Business trip: Vancouver
Catch a seaplane to Victoria from the new Vancouver Harbour Flight Center near downtown. (Chris McGinnis)
Contemporary, sophisticated and casual Vancouver is one of those cities where business travellers are likely to hear a little voice inside their head repeating, “You know, you could live here.”
In September, Vancouver was named the “World’s Most Reputable City” by the Copenhagen-based Reputation Institute, based on a survey of nearly 18,000 people from eight of the world's largest industrialized nations. They scored it highest for effective administration, adequate transportation infrastructure, adherence to progressive social, economic and environmental policies, and the best overall city in which to live and work.
Even though it clings to the wild, watery, western edge of Canada, Vancouver is a cosmopolitan, compact and walkable city, with breathtaking views in nearly every direction. Residents (who frequently refer to their hometown as simply “Van”) are happy, healthy, hardworking and eager to please.
The city’s upscale hotel stock and convention facilities got a big upgrade with the 2010 Winter Olympics, and Vancouver has a modern, convenient airport with nonstop flights to major cities across the globe. A burgeoning local food and wine scene and quick, easy access to nature means there is an endless supply of entertainment options — for visitors as well as locals.
Most business travellers arrive via the modern, easily navigated Vancouver International Airport, located about 15km south of city centre. Get to the airport early and enjoy plane spotting and a drink or snack at the cosy Jetside Bar at the 392-room Fairmont Vancouver Airport Hotel, located inside the airport terminal. Those departing on international flights can partake in daily Scotch tastings at the airport’s massive, easily distinguishable duty-free store.
Since there are no freeways connecting the airport to the city, traffic can have a major impact on travel time, so plan on the drive taking about 30 minutes without traffic, or an hour during rush hours. Those not burdened with heavy luggage should opt for the Canada Line, a 25-minute rapid rail link that connects the airport and city centre.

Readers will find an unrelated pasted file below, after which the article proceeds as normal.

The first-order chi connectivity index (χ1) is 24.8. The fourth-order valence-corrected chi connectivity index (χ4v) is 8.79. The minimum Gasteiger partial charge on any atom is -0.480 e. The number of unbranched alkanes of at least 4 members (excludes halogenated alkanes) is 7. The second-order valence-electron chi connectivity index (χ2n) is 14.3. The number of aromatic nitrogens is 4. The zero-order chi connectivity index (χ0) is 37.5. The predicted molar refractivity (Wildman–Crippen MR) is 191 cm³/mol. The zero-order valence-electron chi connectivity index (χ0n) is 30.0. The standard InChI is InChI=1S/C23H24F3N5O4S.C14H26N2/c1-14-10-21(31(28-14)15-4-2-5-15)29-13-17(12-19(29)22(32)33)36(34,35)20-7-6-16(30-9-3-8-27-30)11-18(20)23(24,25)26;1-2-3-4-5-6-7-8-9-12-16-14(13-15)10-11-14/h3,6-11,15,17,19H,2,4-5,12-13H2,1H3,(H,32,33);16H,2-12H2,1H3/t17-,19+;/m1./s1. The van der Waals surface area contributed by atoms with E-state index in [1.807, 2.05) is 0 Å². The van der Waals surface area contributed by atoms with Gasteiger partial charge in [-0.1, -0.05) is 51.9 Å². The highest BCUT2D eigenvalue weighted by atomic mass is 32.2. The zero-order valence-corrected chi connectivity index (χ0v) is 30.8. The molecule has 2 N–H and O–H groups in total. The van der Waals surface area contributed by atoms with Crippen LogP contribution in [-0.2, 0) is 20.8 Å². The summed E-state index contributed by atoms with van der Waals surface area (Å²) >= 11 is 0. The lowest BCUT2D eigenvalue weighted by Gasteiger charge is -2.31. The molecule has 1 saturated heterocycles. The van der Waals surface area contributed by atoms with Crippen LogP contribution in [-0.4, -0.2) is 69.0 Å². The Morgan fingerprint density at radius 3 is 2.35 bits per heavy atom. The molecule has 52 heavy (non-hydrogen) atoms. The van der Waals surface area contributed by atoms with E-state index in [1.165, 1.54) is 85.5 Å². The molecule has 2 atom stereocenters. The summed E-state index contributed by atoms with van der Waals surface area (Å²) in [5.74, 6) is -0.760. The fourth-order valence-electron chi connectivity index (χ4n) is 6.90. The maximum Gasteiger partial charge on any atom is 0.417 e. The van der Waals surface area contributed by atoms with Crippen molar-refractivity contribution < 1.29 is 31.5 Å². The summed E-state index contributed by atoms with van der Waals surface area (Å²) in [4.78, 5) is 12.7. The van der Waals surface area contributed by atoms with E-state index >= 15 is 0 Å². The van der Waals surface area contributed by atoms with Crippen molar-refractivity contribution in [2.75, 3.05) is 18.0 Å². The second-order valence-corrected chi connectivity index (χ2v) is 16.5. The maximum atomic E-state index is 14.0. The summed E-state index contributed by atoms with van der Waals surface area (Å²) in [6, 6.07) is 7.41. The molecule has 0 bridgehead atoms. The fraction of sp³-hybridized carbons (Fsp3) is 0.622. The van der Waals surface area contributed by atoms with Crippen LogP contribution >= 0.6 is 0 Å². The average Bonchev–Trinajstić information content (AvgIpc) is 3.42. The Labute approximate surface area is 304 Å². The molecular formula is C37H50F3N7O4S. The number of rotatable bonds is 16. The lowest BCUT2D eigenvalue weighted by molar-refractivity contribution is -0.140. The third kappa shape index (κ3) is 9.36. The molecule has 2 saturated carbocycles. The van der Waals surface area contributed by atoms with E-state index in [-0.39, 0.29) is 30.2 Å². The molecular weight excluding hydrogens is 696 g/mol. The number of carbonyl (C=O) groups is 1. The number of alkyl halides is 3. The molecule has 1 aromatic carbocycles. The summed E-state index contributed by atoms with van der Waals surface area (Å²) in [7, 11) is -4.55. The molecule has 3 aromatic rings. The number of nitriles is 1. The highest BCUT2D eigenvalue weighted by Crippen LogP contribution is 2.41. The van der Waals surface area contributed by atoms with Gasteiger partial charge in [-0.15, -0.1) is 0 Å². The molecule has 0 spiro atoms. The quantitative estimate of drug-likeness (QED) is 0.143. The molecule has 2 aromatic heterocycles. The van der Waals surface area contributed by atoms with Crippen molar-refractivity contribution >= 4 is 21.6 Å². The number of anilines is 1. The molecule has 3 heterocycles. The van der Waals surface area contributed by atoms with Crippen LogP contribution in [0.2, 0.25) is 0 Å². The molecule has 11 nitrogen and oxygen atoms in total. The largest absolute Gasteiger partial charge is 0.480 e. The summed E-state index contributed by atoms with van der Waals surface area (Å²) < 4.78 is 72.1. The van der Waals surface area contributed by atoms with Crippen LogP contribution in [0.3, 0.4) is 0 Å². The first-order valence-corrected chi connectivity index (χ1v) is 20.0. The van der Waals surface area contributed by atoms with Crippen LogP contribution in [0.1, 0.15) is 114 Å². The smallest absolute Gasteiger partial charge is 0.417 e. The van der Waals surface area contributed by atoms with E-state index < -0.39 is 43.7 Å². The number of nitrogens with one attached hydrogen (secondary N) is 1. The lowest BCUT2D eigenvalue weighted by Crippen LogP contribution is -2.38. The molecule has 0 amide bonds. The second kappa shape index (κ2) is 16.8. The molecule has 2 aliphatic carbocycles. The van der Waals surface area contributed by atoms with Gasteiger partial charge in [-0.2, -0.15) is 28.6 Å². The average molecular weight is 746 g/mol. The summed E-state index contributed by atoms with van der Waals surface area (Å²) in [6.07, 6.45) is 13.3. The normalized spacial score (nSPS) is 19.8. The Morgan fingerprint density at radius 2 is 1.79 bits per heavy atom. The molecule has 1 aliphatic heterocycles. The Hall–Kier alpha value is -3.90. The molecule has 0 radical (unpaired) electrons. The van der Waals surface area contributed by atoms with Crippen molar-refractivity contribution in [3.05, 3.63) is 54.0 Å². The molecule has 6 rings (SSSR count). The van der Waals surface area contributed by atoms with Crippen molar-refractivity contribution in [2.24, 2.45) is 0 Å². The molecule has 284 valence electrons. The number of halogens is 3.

The dramatic 377-room Fairmont Pacific Rim Hotel (opened in 2010) is a big draw for business travellers due to its spectacular location on the water and across the street from the Vancouver Convention Centre. Ask for a harbour mountain-view room and you can watch seaplanes take off from Coal Harbour or see the first streaks of light hit the snow-capped North Shore mountains as you sip your morning coffee. Schedule a casual power breakfast at the hotel’s popular Giovane café, loved by locals for its custom roasted coffee, savoury breakfast bruschetta and decadent, cream-filled sugar buns.
A few blocks uphill and nestled in Vancouver’s glassy core of high-rise buildings soars the elegant 119-room Shangri-La Hotel, favoured by high-level executives and celebrities for its luxurious service… and its discretion. Guests arriving by car or cab check in at a lower motor lobby, where elevators can whisk them to their upper-floor rooms, bypassing its glitzy glass and marble main lobby fronting West Georgia Street, a major downtown thoroughfare. Rooms with outdoor balconies also make inhaling bellyfuls of fresh ocean- and mountain-cleansed air a morning ritual. This year, the Shangri-La received the coveted Five Diamond Award designation from the Canadian and American Automobile Associations — the only hotel in Vancouver to receive the honour.
After a down-to-the-bones, four-year facelift, the 85-year-old Rosewood Hotel Georgia quickly reclaimed its title as belle of the ball among Vancouver’s most elegant hotels when it re-opened in July 2011. Popular perches like the 1927 Lobby Lounge or Reflections (on the rooftop during the summer) keep its opulent dark-wood-panelled lobby abuzz with a see-and-be-seen mix of locals and hotel guests — many waiting for tables at its uber-hot Hawksworth Restaurant. The hotel’s plush 156 rooms and suites have some of the largest bathrooms in town.
The cosy, historic 65-room St Regis hotel underwent a major, 12-million Canadian dollar renovation in 2008 and re-emerged as a business traveller favourite, with marble bathroom finishes and walls sheathed in rich, pale blue leather. International calling from guest rooms, full breakfast and wi-fi are included in the hotel’s surprisingly reasonable rates.